The outtakes on the third disc are often remarkable, and come to us in terrific sound quality, presenting the most wide-ranging portrait of a Beatles album's creation since the leaked-out session tapes from Please Please Me. Eight takes of "I'm a Loser" provide a glimpse of the band getting used to the track; the first take, a breakdown, has what sounds like a completely different arrangement. We're privy to the beginning of a conversation about changing it but jump straight to a redesigned intro on take 2, which is complete but looser, less dramatic, more desperate than the master (and has someone quietly mouthing the future guitar solo on the break). George Martin sounds slightly annoyed, George Harrison never seems "ready," John keeps changing his mind about the key of his vocal (this also happens on "I Feel Fine" later on) and alters lyrics a few times ("I should have known I would lose in the end," frankly a better line than the one he ultimately went with), and blows takes several times because of being too close to the microphone and "popping." One of the complete takes, number six, is the angriest of the lot and adds a new dimension to this mournful, magnificent song.
The sessions included of "Mr. Moonlight" (in two different mixes, oddly), "No Reply," "Kansas City" (superior to the released cut) and "Eight Days a Week" (in some ways, also better than the song they released, and certainly more sonically interesting, though less vocally rich) were officially released on Anthology 1. What's quite surprising, though, are the things that weren't: take eleven of "What You're Doing" is a surprisingly new experience, a bluesier, harder-rocking arrangement with additional harmony vocals that could easily warrant official release. The intriguing sixth take of "She's a Woman" (in stereo in a rather lopsided mix, and better-balanced but shorter on an acetate rip also included) shows off the Beatles and Paul in particular delving full-on into R&B, with a wild and ragged vocal that smacks of Wilson Pickett and even, at times, Prince; the weirdest element of it is that it seems to come out of nowhere, and while the band follows him willingly into a hot mess of a jam, it seems almost like an act of frustration against the boredom inherent to the song. No doubt "She's a Woman," as released, has its merit as a quick and dirty, skeletal Beatles b-side, Paul's "plastic soul" idea in full force, and an example of amusingly dumb but crafty lyrics, but twenty minutes of its incessantly simplistic non-riff can make you want to lie down for a while, so you can't imagine how the band itself must have felt. Nevertheless, this version is really unlike anything the Beatles ever released, and they acquit themselves well as a blues rock unit, ahead of their audience as usual, in 1964!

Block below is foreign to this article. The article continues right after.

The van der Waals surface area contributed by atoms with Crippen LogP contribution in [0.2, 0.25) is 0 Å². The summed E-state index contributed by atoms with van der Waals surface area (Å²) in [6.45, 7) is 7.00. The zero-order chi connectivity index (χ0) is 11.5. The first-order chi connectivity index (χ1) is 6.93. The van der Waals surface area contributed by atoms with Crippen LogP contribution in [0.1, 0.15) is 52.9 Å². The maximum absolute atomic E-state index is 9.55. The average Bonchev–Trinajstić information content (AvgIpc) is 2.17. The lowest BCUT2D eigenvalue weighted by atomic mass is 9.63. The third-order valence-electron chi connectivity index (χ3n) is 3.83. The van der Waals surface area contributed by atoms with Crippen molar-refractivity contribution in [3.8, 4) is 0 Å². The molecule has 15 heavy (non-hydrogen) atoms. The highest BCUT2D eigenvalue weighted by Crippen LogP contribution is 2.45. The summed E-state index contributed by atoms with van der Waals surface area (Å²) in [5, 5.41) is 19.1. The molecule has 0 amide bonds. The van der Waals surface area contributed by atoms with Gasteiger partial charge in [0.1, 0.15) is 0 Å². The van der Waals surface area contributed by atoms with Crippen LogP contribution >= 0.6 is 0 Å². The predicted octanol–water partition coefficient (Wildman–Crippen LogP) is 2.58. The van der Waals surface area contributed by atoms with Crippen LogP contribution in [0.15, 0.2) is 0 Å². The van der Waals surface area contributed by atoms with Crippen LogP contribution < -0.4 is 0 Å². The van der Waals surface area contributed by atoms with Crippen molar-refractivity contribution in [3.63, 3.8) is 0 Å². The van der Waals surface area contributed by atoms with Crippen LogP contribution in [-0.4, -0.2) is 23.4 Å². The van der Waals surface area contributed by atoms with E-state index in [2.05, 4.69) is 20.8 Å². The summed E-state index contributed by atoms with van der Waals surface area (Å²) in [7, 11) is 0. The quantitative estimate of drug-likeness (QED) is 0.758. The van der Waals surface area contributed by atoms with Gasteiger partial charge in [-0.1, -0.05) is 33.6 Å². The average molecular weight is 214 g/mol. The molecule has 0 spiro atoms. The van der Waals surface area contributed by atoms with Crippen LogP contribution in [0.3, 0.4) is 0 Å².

We're also privy to what sounds like most of the takes of "I Feel Fine," but the band is much more confident about it, right down to the opening feedback squall which is nearly identical on each take (and, it couldn't be clearer, was very much not an accident). The highlight is hearing the master take, the ninth, without its fade. The third disc closes with some session snippets, some doubled superfluously because of slight differences in the Anthology DVD mix; it seems unnecessary, and with the 2009 release of Beatles Rock Band, is also of course incomplete. "Leave My Kitten Alone" also shows up in (apparently) the lost mix for the abandoned 1980s Sessions album. All in all, the only flaw here is that more from these sessions hasn't made it out into the world to make the picture more complete. How cool would it be to hear "I Don't Want to Spoil the Party," "Baby's in Black," "Honey Don't," "Every Little Thing" in progress? Perhaps someday...